FHSAA sued after teen forced from soccer team

The parents of Stan Brockinton II are fighting the association's decision to not let the home-schooled student play for Oak Hall School this season.


Stan Brockinton II, pictured playing soccer, is a home-schooled student whose parents are fighting the Florida High School Athletic Association's decision that prevents their son from playing sports for Oak Hall School for a year.

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Published: Thursday, January 14, 2010 at 6:01 a.m.
Last Modified: Wednesday, January 13, 2010 at 10:42 p.m.

The parents of a home-schooled student in Keystone Heights have sued the Florida High School Athletic Association for preventing their son from playing soccer for Oak Hall School.

The lawsuit accuses the association of violating the spirit of a law that allowed Gator quarterback Tim Tebow to play high school football while being home-schooled.

Stan and Carrie Brockinton of Keystone Heights filed the suit Wednesday in Alachua County circuit court on behalf of their 14-year-old son, Stan Brockinton II.

The association ruled he couldn't play sports for Oak Hall for a year, while allowing another student who had been home-schooled and then enrolled at the private Gainesville school to play immediately, the lawsuit alleges.

"It seems like discrimination, in a sense, because we're home schooling," Stan Brockinton said.

The association ruled against Stan Brockinton II because he played off-season soccer for a club team run by Gainesville-based Leg-A-Z Soccer. Oak Hall soccer coach Basil Benjamin is president of Leg-A-Z Soccer, and the association decided that allowing the 14-year-old to play would violate a law intended to prevent recruiting.

Denarvise Thornton, the association's associate executive director for compliance and eligibility, said he couldn't talk specifically about the case because of student-privacy issues. He said the recruiting rule prevents only participation in games for a year, allowing students to practice and work out with teams.

"In short, the intent is to provide opportunities for students to participate in interscholastic athletics," he said. "However, it is intended to deter ... choosing the schools strictly for athletic reasons."

The rule initially applied to just individuals who coached at schools and clubs.

It was expanded several years ago to include others affiliated with club programs, he said, because some coaches were changing their official designation to circumvent the rules.

An attorney for the Home School Legal Defense Association, Jim Mason, is representing the Brockintons along with a Gainesville attorney, Jim Sullivan.

The home-schooling group had used Florida law, and Tebow's experience, in making the case for laws allowing home-schooled students to play sports for schools elsewhere in the nation.

Mason said the state law is "excellent" but that a "misunderstanding" by the board resulted in Stan Brockinton II being denied a chance to play this winter.

"It's a little bit of an unusual case," he said.

About 1,400 home-schooled students in Florida - 30 of them in Alachua County - play for teams at schools, according to the athletic association.

Brockinton played during his eighth-grade year for The Rock School's winter soccer team. This winter, The Rock did not field a team.

Oak Hall changed its policy in April to allow home-schooled students to play there. The policy allows home-schooled students to play for teams if they wouldn't displace an enrolled student and fit within the school's philosophy, athletic director Jeff Malloy said.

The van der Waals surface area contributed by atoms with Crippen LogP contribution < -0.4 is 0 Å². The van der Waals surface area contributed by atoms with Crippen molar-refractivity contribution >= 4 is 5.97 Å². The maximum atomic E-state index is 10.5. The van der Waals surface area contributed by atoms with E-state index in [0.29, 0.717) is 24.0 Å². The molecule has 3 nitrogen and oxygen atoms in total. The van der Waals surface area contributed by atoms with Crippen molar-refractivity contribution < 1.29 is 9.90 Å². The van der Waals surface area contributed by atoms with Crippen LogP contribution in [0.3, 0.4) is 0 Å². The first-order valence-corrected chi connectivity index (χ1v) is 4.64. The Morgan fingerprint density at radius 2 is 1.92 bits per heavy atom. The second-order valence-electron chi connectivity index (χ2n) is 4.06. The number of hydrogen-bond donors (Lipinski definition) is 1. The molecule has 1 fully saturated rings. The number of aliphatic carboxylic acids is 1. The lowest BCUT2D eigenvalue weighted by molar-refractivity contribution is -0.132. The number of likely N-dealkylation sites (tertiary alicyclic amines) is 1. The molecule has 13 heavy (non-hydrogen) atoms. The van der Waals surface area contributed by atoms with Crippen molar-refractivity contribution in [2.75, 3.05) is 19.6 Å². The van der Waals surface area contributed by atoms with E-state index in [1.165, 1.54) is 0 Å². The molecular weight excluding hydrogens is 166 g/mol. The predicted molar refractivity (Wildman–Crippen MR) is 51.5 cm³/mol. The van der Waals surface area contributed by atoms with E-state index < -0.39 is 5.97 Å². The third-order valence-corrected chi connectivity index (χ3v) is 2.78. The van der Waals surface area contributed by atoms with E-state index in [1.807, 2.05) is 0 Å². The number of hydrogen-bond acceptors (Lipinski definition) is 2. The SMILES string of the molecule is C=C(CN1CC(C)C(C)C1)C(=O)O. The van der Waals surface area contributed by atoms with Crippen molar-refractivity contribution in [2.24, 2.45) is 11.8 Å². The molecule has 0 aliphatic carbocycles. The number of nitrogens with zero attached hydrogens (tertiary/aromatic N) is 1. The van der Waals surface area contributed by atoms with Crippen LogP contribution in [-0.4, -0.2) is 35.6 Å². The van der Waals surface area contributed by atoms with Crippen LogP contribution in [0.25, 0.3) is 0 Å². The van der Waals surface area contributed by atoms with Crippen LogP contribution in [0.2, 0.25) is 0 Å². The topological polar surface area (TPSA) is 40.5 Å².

"We're not going to accept a student that was expelled for disciplinary reasons," he said.

Brockinton and four other Leg-A-Z players attempted to play for Oak Hall this year. The association ruled against one student because his mother had direct contact with Benjamin, according to the lawsuit.

Two other players, one who had been home-schooled the previous year, enrolled and were allowed to play.

Brockinton played one game before the association board overturned the waiver that allowed him and another home-schooled student, who is not part of the lawsuit, to play.

Malloy, a former president of the association, said Oak Hall accepts the decision and understands the rule but believes it didn't apply to the situation.

"We embrace the rules," he said. "However, in this case, I was convinced we didn't recruit."

Stan Brockinton II is the oldest of four children, all of whom are home-schooled.

His father said he filed the suit because he wants to keep open athletic opportunities for his other children.

He said he didn't want Stan Brockinton II to play for a Keystone Heights school because of discipline concerns there.

A home-schooled student is, by definition, choosing a school based on athletics, he said, so it makes no sense to restrict his son from playing for Oak Hall while allowing students who enrolled there to play.

"They've written rules that automatically apply double standards," he said.

As for his son, the teen said he hopes to play soccer at a college level and was disappointed by the decision.

Despite not being able to play for Oak Hall this season, he continues to practice with the team.

Contact Nathan Crabbe at 338-3176 or nathan.crabbe@gvillesun.com.

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Stan Brockinton II, pictured playing soccer, is a home-schooled student whose parents are fighting the Florida High School Athletic Association's decision that prevents their son from playing sports for Oak Hall School for a year.

Stan Brockinton II, pictured playing soccer, is a home-schooled student whose parents are fighting the Florida High School Athletic Association's decision that prevents their son from playing sports for Oak Hall School for a year.

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